The dreaded Mitch McConnell Obamacare compromise is coming to light this morning. Mitch McConnell has joined forces with Harry Reid to allow Obamacare to be (1) fully funded, (2) without any fixes to the exchange’s glitches, (3) without a delay in the penalty for individual Americans and (4) without permanently stripping out a single word from Obamacare.
The Senate plan funds government through January 15th, including Obamacare; it lifts the debt ceiling through February 7 and possibly beyond. Also, Senator Reid may be willing to give the American people a slight delay in the “medical device tax,” as if a delay on such an arbitrary matter amounts to anything. Also, the sequestration cuts, slowing down the rate of future spending, that Republicans fought so hard for – are fluid once again.
This is a suicide pact for House Republicans if they accept this. Let Mitch McConnell go into early retirement if he wishes, but do not join him. This deal yields Republicans none of their “asks.” Rs passed a budget that defunded Obamacare. Obama refused to negotiate. Rs passed a delay in the individual penalty mandate, Obama refused. Rs passed a repeal of the Medical device tax and Congressional Obamacare subsidies, Obama wouldn’t talk.
Yet somehow, Rs are now giving the D’s, all of their top asks – in return for nothing.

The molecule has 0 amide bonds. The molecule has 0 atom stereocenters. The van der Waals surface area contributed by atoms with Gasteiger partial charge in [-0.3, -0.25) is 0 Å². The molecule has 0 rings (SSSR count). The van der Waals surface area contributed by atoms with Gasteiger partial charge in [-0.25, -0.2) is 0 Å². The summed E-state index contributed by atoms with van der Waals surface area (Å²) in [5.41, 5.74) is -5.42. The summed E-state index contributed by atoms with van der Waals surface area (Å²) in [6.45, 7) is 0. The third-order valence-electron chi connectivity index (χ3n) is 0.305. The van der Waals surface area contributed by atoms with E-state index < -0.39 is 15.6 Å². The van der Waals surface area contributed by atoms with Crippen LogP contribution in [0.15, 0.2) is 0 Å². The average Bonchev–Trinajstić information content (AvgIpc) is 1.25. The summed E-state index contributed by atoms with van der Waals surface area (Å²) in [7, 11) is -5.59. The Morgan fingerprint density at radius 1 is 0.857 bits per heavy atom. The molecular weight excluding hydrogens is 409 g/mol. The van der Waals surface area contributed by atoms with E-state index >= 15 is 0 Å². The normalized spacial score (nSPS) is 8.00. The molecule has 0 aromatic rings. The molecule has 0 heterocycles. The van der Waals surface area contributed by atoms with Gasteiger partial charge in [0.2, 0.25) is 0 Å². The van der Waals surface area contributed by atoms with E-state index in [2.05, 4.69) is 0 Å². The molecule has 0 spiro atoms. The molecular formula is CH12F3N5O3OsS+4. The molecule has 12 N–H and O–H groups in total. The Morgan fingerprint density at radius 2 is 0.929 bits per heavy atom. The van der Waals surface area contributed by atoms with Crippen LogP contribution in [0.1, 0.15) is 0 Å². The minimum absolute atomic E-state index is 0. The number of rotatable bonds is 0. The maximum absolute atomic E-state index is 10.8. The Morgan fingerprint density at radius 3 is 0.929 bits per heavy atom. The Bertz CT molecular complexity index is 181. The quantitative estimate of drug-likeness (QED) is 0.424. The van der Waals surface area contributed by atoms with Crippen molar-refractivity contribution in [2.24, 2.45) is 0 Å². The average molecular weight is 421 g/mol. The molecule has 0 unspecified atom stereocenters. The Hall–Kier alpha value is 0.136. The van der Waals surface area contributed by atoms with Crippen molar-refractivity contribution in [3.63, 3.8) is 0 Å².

This deal is terrible. Republicans were winning this fight. One can only surmise that Mitch McConnell and other establishment Rs have determined to break conservatives. The goal must be to embarrass conservatives so badly by getting zero concessions that they never cross the Establishment ever again.
Now, the House is putting forward a weak alternative plan to try to keep pace. It is a good strategic move, but fails as it does not include a mandate delay.
Yet, Republicans can still snatch victory from the jaws of defeat if they follow a strong and winning formula that the American people can respect. The attacks on Republicans have always been that this is a pointless temper tantrum that never had any chance of gaining traction. But what if it did gain traction? What if Republicans made this worth America’s while?
The House of Representatives
The House Republican Caucus should stick with its plan as outlined previously by conservative leaders:
- A total defund of Obamacare for one year in return for a Continuing Resolution. In return Republicans should be willing to (1) pass a longer CR or (2) settle for a one-year delay of the individual mandate. This way Republicans live to fight another day and at the end of the year, they can argue to the President that should he fail to provide another delay, millions of Americans will be hit with a penalty/tax. This allows Rs to plan ahead.
- In return for a one year delay or defund, Republicans should pass a short-term debt-ceiling hike that takes us past the first week of January with the understanding that longer term increases will only be granted when offset by future increases in spending.
This is a winning formula. The Senate is leading House Republicans into a dismal loss. Americans will blame the loser for this shutdown. If Republicans allow the President to shut down the government for weeks and get nothing in return, then they should unquestionably be held accountable. But if Republicans win, and they continue to see that while the President’s cuts hurt some, we can recover — polls will reflect a majority support for cutting future increases in spending and delaying the Obamapenalty on young Americans.